THERE WILL BE MATH: Mark Harris explores the curious phenomenon that as the number of films nominated for Best Picture has expanded, the diversity of films nominated in the other major categories has sharply decreased:
In a good year for the Oscars, voters reach out toward a wide variety of deserving pictures, directors, performances, and scripts, choosing to herald outstanding work even when it’s in a movie that has little chance of becoming a Best Picture nominee. The greater the number of films that are embraced, the clearer it becomes that voters have done their homework. And those “outlier” nominations tend to withstand history’s verdict rather impressively: David Lynch for Blue Velvet. The scripts of Trainspotting and Election. A teenage Leonardo DiCaprio in What’s Eating Gilbert Grape. Ryan Gosling in Half Nelson. Ellen Burstyn in Requiem for a Dream. Christopher Nolan himself, for his Memento screenplay. For movies, but also for the reputation of the Oscars, one major nomination truly is better than nothing.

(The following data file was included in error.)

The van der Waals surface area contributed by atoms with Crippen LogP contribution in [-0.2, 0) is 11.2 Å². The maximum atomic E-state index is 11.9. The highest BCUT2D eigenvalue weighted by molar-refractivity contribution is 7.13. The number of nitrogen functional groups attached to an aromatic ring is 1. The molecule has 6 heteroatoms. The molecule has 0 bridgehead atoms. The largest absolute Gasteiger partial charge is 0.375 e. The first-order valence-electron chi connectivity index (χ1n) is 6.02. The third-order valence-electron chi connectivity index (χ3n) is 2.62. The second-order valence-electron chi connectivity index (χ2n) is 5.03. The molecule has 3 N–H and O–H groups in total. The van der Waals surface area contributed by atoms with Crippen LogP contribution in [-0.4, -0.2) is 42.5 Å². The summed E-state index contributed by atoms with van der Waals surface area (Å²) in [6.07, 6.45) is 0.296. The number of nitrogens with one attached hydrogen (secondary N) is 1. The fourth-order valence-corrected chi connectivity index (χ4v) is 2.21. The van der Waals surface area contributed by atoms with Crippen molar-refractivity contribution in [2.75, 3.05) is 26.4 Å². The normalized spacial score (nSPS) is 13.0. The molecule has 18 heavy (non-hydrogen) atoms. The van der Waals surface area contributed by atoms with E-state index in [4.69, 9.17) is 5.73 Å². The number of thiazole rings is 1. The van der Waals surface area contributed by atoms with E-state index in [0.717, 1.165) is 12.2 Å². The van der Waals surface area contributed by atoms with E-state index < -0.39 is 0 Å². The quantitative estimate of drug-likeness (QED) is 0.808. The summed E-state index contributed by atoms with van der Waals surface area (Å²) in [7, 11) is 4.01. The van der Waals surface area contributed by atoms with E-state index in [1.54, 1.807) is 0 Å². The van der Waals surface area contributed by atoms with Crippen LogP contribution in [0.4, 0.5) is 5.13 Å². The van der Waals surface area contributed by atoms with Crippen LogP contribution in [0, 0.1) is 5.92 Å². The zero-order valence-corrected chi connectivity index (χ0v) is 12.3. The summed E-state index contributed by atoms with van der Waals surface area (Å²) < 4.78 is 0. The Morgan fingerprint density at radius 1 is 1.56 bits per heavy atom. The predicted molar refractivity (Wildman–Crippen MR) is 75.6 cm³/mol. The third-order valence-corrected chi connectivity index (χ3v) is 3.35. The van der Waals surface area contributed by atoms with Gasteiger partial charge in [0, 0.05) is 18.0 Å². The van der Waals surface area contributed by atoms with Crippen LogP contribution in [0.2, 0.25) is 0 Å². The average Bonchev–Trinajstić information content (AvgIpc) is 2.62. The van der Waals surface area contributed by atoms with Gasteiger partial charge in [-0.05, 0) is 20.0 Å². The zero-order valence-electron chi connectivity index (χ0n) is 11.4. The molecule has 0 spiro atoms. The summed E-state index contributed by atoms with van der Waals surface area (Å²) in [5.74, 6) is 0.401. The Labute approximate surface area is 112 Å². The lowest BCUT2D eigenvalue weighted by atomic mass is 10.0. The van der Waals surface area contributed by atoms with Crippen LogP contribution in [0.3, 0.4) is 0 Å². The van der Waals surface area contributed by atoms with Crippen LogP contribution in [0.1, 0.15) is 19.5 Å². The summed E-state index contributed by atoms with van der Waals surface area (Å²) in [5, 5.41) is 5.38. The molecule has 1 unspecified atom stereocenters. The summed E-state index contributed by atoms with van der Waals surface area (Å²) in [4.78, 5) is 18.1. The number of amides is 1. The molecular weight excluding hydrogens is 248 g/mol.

And for at least a quarter-century before the rule change, that type of nomination was routine. In 1988, for instance, all five nominees for Best Supporting Actor came from movies that were not nominated for Best Picture. That kind of energetic, far-reaching voting was absent this year, when, for instance, James Gandolfini (Enough Said), Daniel Brühl (Rush), David Oyelowo (Lee Daniels’ The Butler), Paul Dano (Prisoners), and John Goodman (Inside Llewyn Davis) might all have credibly served to represent movies that were otherwise almost completely shut out. In their place, the five Supporting Actor nominations all went to actors who costarred in Best Picture nominees.